How to Format Your Paper for the 2003 Congress on Evolutionary

Document Sample
How to Format Your Paper for the 2003 Congress on Evolutionary Powered By Docstoc
					How to Format Your Paper for the 2003 Congress on Evolutionary Computation
Peter J. Angeline
Natural Selection, Inc. 509 Colgate Street Vestal, NY 13850 Abstract- These Instructions give you basic guidelines for preparing camera-ready papers for the 2003 Congress on Evolutionary Computation. This is the abstract. It is justified and in 10 point bold font. The heading “Abstract” a run-in heading and appears about 3” (75 mm) below the top of the page. The rest of this paper will provide format examples for all of the major components of your paper.

V. William Porto
Natural Selection, Inc. 3333 North Torrey Pines Court La Jolla, CA 92037  Right Margin - 0.75” (19mm)  Bottom Margin – 1.0” (25mm) For those using US letter paper, you should stick to the Top and Left Margins and let the Bottom and Right Margins take up the excess. This goes for other paper sizes as well. The double column layout requires the following measurements for the text columns:  Column Width – 83.5mm (3.29”)  Column Height - 248mm (9.76")  Gap Between Columns – 5mm (0.2”) You are allowed exactly 8 pages for your publication. No more. You can always take fewer pages but you may not take more than 8 pages. This includes all figures, tables, graphs, photos, and bibliography entries. If you simply must have more than 8 pages, the additional cost is $100 per extra page.

1 Introduction
This is an example of the format you will be using to prepare your paper for publication in the 2003 Congress on Evolutionary Computation. You should use an easily readable font, preferably Times Roman, for all fonts in the paper. Please do not use a typewriter-style font such as Courier. The remainder of this article will provide examples of the formats of all the major components of your paper. Please follow these directions as closely as possible to ensure that our proceedings looks like the quality publication the content will make it. For those who are not familiar with typesetting terms, here are a few key definitions that will make reading the following easier:  point - A unit of measure equal to 1/72 of an inch. A 10 point font then is 10/72 of an inch. Point is often abbreviated “pt”.  leading - the space between lines of text.  1” = 2.54 cm. When preparing your paper, please be sure to consider and incorporate the comments from your reviewers. They spent their time reading your paper and making comments in order to help you publish the best paper possible.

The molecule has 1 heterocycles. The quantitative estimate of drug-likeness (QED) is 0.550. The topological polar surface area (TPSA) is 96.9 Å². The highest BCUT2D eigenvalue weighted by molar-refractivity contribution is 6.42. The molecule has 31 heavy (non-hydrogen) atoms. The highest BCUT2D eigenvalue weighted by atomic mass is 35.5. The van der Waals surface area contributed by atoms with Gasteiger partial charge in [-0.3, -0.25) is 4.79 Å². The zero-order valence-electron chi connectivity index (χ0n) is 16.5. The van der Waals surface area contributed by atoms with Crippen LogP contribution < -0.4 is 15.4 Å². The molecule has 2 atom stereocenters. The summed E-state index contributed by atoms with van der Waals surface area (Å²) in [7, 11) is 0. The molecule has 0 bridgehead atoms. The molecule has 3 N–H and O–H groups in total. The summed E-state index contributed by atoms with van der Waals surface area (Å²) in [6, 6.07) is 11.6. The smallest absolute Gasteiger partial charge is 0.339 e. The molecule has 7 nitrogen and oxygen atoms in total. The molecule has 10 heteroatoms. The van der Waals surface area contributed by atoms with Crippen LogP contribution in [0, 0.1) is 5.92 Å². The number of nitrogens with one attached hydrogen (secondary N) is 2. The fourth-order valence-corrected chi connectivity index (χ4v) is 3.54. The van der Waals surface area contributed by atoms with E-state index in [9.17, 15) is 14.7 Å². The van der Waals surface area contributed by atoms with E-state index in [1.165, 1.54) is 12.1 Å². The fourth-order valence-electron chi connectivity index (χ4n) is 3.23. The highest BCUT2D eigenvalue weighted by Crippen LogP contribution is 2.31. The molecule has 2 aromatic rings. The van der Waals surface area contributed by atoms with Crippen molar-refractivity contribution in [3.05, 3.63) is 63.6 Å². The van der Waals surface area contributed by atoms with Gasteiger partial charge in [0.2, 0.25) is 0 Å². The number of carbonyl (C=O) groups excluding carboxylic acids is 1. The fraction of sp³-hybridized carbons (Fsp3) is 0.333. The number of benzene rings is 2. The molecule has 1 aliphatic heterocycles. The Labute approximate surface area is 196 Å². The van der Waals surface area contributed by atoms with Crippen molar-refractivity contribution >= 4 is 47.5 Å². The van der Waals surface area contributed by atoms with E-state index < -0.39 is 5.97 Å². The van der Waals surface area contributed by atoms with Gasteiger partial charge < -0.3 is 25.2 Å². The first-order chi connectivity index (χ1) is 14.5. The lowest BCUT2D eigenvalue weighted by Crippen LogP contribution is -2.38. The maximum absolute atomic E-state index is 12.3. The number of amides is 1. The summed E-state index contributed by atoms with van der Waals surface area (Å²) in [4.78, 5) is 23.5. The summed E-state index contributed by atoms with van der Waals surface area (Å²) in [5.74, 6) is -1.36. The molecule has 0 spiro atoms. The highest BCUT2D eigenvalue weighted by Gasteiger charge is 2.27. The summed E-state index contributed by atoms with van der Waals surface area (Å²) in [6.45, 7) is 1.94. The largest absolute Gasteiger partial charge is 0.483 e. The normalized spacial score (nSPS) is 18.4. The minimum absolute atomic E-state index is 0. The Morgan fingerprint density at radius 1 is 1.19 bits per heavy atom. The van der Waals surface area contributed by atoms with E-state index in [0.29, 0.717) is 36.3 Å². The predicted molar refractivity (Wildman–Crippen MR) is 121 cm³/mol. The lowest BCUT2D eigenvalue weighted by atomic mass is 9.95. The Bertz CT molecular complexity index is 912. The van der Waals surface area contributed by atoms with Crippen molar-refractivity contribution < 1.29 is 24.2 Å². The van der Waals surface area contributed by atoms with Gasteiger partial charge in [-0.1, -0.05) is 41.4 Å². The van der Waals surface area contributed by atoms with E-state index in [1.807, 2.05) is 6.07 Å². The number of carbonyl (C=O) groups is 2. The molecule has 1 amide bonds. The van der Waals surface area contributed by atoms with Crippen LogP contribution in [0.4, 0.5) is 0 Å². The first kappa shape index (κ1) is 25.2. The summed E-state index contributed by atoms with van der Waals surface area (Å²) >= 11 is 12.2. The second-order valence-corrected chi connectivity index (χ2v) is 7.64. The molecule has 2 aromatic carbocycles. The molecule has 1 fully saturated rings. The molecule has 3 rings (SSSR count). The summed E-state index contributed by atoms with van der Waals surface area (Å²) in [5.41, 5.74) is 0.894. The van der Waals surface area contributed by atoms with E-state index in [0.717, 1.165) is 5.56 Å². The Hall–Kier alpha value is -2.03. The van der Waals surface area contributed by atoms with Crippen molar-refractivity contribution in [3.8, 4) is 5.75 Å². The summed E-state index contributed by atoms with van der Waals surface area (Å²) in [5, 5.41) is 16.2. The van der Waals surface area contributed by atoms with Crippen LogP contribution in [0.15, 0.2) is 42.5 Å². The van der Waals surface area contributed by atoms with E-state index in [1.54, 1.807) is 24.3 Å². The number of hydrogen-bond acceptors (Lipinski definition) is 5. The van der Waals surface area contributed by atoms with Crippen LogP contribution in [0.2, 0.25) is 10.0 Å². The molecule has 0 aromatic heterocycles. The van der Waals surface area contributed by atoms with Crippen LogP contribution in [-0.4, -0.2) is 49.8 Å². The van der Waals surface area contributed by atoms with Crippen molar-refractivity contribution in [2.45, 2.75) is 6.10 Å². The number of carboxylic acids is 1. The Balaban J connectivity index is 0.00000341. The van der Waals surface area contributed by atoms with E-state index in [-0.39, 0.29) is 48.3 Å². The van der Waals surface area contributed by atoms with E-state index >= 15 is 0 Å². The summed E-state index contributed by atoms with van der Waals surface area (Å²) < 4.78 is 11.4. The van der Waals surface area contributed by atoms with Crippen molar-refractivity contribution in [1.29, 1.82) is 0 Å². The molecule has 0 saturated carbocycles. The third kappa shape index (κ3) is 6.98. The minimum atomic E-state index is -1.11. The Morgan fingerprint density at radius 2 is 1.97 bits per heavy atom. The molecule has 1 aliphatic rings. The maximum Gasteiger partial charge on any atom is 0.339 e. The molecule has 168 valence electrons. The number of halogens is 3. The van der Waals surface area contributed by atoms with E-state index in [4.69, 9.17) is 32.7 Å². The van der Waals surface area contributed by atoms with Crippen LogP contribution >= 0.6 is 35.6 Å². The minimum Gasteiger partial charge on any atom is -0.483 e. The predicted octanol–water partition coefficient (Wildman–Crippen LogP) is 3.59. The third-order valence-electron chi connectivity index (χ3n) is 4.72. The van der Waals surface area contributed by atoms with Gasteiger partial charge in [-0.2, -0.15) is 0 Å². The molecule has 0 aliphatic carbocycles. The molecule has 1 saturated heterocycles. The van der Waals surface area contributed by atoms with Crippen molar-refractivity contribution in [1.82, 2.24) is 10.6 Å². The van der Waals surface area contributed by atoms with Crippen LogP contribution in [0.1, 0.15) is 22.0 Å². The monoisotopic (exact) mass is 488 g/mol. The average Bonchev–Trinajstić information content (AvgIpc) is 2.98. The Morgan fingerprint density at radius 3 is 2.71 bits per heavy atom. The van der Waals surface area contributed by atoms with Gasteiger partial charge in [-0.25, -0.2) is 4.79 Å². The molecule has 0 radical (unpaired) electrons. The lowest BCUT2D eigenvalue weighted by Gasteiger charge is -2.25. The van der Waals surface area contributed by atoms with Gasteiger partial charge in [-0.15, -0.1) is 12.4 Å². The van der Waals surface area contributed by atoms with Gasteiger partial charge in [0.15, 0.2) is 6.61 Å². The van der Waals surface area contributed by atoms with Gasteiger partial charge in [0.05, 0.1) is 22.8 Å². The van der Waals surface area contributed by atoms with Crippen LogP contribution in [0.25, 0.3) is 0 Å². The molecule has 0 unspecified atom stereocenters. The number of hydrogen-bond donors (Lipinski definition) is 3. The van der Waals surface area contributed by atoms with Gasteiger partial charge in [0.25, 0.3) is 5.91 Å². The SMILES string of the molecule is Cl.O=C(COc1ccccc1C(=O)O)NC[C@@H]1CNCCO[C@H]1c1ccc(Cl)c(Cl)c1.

3 Title and Authors
The title of the paper is centered 25mm (1”) below the top of the page in 16 or 14 point bold font. Use 14 pt font only if the length of your title makes it necessary. Right below the title are the names of the authors, their affiliation information and their email addresses. The font size for the authors is 12pt while their affiliation information is in 10pt. The author font is bold but the affiliation is not, as shown above. The organization for the authors above is just an example. You can center all names if you’d rather. But be certain that the top of the main body of your article begins pretty close to 75 mm (3”) below the title. Remember to leave a little room below the affiliations so as not to crowd the top of the text in the columns.

2 Page Size and Layout
This format is designed for international A4 paper size, which will be the published size of the proceedings. Here are the margin sizes for the format:  Top Margin - 1.0” (25 mm)  Left Margin - 0.75” (19 mm)